Secret Service probes link between border arrests, Target data breach
WASHINGTON, Jan 21 (Reuters) - The U.S. Secret Service said on Tuesday it was checking for links between the recent hacking of consumer data from Target Corp and the weekend arrest of two Mexicans who tried to enter the United States at a Texas border crossing with a cache of fraudulent credit cards.
But other law enforcement sources said it was not clear whether there was a link between the Target data breach and the arrests, which occurred at the U.S. border crossing at McAllen, Texas.
Edwin Donovan, a spokesman for the Secret Service in Washington D.C., confirmed that the agency was looking for any connection between Target data breach and the two Mexicans.
Target has said a breach of its networks during the busy holiday shopping period resulted in the theft of about 40 million credit and debit card records and 70 million other records with customer information such as addresses and telephone numbers.
"The U.S. Secret Service continues to work closely with affected parties and law enforcement to investigate the Target breach. In regards to the arrest announced yesterday, the Secret Service is working with the U.S. Attorney's Office and McAllen Police Department to determine if there is any connection," Donovan said in an email.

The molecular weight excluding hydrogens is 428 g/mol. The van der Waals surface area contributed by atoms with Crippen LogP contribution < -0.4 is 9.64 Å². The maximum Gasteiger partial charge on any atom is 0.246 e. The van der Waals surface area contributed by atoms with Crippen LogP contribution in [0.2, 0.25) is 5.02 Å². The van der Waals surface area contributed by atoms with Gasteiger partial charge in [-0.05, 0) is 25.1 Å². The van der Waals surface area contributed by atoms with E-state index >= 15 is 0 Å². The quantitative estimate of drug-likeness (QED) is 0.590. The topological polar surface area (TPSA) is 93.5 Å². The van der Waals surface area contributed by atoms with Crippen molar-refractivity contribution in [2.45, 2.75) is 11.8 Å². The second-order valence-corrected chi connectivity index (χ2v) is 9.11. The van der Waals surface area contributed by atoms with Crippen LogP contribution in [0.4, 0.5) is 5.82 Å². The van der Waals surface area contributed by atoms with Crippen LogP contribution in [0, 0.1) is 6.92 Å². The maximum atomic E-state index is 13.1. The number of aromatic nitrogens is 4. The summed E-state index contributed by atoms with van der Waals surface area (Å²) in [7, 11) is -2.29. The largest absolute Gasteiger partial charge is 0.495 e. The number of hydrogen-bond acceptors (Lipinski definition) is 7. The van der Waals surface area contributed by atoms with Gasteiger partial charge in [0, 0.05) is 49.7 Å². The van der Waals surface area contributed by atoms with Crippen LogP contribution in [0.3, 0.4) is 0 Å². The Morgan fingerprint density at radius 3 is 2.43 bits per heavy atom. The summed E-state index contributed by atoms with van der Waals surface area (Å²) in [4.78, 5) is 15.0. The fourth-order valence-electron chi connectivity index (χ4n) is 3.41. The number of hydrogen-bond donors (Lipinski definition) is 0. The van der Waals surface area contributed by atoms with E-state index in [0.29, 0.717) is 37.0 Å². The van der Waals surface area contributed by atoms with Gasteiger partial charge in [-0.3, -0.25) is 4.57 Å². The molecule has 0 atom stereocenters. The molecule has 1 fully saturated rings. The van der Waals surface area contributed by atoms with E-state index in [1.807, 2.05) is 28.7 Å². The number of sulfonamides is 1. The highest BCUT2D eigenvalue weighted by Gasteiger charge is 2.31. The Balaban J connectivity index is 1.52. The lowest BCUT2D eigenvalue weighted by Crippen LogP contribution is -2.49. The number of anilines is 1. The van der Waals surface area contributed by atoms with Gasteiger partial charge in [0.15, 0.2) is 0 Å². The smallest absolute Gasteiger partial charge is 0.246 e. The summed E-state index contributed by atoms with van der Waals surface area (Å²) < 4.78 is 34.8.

Three law enforcement sources familiar with the matter said there were indications that any connection between the Target breach and the man and woman could turn out to be insignificant and indirect.
One possible explanation, they said, is that the arrested pair somehow acquired credit card or other data stolen from Target over the Internet and had no real knowledge or involvement, other than as data purchasers, of the people who originally carried out the hack, who investigators say may be based in Eastern Europe.
Reports from McAllen quoted Victor Rodriguez, the local police chief, as saying that Mary Carmen Garcia Vaquera, 27, and Daniel Guardiola Dominguez, 28, both from Monterrey, Mexico, had been detained and charged with fraud related to the Target hack.
Rodriguez was quoted by the Wall Street Journal saying that the pair had used credit card data stolen from Target to purchase tens of thousands of dollars worth of goods from Walmart, Best Buy and other stores in South Texas.
The Los Angeles Times quoted another McAllen police spokesman as saying the two detained individuals had been carrying 90 fraudulent credit cards and another 22 that were found later.